Desiderius Erasmus is one of the most influential Catholic theologians in the entire history of the faith. He is remembered not only as a prominent member of the Church but also as a great Humanist. He took a middle path approach to resolving conflicts between religion and rationalism. He was despised by both sides for his preference for compromise over conflict. But his positions and views were based on pragmatism and not cowardice. The proper way, for Erasmus, was to never resort to fanaticism even if one is right. He understood well the nature of evil and he too hoped to see truth replace error and right triumph over wrong. But
“he showed discretion in his choice of tactics. If you wish to bring about peacefully true and lasting reforms, you do not, like the fanatics, indiscriminately attack not only the ideas you oppose but also the honesty, integrity, and sincerity of those who hold them. If you wish to convince a person he should change his ways, for instance, you do not hit him on the head with a bat.” (Thornton, 2005)
Even though Erasmus’ reputation was somewhat diminished by his pragmatist attitudes his legacy is growing in retrospect. This is in large part due to the growing popularity and interpretive richness of some of his books. These famous books include Handbook of a Christian Knight, On Civility in Children, The Praise of Folly, Copia: Foundations of the Abundant Style, On Free Will, Julius Exclusus, etc. As this partial list of his oeuvre illustrates, Erasmus was a true polymath. His body of work is informed but not limited by the spirit of Christianity. For instance, nowhere else is this best exemplified than in his Colloquies, which is full of “nonchalant erudition, eloquence and profundity. Almost nothing, from war and peace to alchemy and salt herring, falls outside his purview. It is a treasure house of theological wisdom dressed in the finest verbal ornament of the age.” (Bauman, 1999, p. 536) In this sense, he truly remains a luminous pioneer of Humanism.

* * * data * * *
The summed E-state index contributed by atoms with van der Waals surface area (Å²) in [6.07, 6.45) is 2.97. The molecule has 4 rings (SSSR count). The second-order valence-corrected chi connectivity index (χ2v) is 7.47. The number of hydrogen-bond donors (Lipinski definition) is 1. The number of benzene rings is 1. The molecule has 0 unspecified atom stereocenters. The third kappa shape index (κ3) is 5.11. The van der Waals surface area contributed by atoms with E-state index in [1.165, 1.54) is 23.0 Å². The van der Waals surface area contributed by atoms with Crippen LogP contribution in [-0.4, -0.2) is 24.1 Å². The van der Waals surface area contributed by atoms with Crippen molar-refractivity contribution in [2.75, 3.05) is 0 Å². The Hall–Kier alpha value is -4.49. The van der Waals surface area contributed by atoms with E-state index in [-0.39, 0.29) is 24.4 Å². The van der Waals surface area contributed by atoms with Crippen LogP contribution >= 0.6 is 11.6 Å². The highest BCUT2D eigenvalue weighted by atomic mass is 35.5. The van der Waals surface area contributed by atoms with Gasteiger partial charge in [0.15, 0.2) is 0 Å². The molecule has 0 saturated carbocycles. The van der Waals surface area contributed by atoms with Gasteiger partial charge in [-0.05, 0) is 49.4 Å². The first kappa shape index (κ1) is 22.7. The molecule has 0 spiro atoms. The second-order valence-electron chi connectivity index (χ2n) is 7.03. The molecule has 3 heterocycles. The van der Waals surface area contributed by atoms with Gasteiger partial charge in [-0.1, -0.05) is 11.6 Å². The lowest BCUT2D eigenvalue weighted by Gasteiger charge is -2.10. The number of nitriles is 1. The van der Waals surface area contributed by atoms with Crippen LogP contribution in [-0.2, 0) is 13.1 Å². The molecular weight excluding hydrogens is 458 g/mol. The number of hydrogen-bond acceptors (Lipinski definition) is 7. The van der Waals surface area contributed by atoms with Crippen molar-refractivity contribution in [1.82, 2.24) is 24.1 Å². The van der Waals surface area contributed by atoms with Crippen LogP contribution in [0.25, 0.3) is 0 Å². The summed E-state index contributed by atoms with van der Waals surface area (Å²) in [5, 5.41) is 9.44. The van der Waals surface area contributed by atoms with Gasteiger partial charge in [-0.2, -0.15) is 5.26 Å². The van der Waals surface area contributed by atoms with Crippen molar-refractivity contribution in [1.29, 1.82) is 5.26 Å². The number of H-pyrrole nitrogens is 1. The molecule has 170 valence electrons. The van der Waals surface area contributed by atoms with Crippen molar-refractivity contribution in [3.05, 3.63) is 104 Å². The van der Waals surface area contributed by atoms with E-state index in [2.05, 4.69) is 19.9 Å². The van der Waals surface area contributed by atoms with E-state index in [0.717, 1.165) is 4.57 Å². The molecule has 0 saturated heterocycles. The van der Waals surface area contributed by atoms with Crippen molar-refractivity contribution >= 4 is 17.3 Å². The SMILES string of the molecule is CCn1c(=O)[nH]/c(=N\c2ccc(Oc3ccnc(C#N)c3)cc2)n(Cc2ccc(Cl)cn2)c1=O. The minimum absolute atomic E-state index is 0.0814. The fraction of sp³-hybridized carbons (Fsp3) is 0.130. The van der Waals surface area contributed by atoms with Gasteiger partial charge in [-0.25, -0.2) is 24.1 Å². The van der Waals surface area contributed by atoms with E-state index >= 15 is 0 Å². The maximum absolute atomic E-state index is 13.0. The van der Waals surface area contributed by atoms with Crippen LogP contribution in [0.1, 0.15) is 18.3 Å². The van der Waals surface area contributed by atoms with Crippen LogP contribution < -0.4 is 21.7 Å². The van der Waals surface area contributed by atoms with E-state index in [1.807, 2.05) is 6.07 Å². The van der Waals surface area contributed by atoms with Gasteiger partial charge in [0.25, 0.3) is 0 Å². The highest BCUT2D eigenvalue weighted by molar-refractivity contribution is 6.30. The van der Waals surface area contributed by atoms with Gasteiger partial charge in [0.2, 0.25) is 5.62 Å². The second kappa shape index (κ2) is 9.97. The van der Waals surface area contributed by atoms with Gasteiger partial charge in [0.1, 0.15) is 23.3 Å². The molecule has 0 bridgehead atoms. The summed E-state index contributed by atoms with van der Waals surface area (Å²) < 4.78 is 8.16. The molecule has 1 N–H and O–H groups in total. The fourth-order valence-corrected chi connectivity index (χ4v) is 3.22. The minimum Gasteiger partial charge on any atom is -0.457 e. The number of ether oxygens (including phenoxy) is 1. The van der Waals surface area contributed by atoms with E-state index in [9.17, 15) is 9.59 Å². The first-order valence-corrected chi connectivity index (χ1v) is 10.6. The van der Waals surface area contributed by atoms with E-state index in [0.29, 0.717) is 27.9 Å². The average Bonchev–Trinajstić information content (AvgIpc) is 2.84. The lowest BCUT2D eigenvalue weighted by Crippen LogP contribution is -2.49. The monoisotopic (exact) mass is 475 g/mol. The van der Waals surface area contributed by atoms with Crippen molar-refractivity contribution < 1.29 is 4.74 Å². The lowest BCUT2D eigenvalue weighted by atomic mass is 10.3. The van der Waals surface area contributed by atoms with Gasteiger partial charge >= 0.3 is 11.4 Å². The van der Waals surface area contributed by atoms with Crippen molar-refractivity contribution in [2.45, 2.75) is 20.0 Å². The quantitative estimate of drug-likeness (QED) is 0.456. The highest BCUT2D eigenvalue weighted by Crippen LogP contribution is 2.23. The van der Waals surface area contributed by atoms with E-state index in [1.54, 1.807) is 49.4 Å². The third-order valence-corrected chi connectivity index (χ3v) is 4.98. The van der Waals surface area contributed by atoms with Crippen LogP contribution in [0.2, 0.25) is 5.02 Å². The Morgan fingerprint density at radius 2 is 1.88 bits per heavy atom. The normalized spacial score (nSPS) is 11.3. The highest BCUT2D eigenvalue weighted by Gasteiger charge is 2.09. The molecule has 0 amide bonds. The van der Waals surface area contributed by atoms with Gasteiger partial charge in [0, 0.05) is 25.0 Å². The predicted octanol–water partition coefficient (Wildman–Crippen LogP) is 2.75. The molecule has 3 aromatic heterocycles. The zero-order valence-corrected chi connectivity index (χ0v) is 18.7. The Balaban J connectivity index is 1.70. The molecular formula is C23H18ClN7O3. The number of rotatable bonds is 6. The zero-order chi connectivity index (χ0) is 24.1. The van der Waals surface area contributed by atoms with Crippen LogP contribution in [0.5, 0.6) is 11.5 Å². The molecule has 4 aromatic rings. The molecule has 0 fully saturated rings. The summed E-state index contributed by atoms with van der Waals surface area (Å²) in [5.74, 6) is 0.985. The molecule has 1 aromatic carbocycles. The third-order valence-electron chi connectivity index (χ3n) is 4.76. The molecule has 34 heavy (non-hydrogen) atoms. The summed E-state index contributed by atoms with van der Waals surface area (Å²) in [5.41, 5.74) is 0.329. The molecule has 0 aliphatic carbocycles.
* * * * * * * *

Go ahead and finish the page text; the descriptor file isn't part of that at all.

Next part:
Although Erasmus was a contemporary of Martin Luther they disagreed on several critical issues. Despite the comprehensive and persuasive arguments that Luther presented in his Ninety-Nine Thesis, Erasmus was not easily willing to concede the moral failings of the then existing Roman Catholic order. Conservative in nature and skeptical of the emotional appeal of radical revolution, Erasmus was to remain indifferent to Lutheranism and the Protestant Reformation that was beginning to spread across Europe. Instead Erasmus preferred slow and gradual reform in the Church without dismantling its power structure. To Erasmus, religion meant “purity and justice and mercy, with the keeping of moral commandments, and to him these Graces were not the privilege of any particular creed.” (Thornton, 2005) In hindsight, some of his apprehensions about the Protestant Reformation were proved correct when several European societies fell into disorder. Some of the most glaring collapses of social cohesion was the German Peasants’ War and the Anabaptist disturbances. Soon what began as rebellions within the Church would snowball into a class conflict.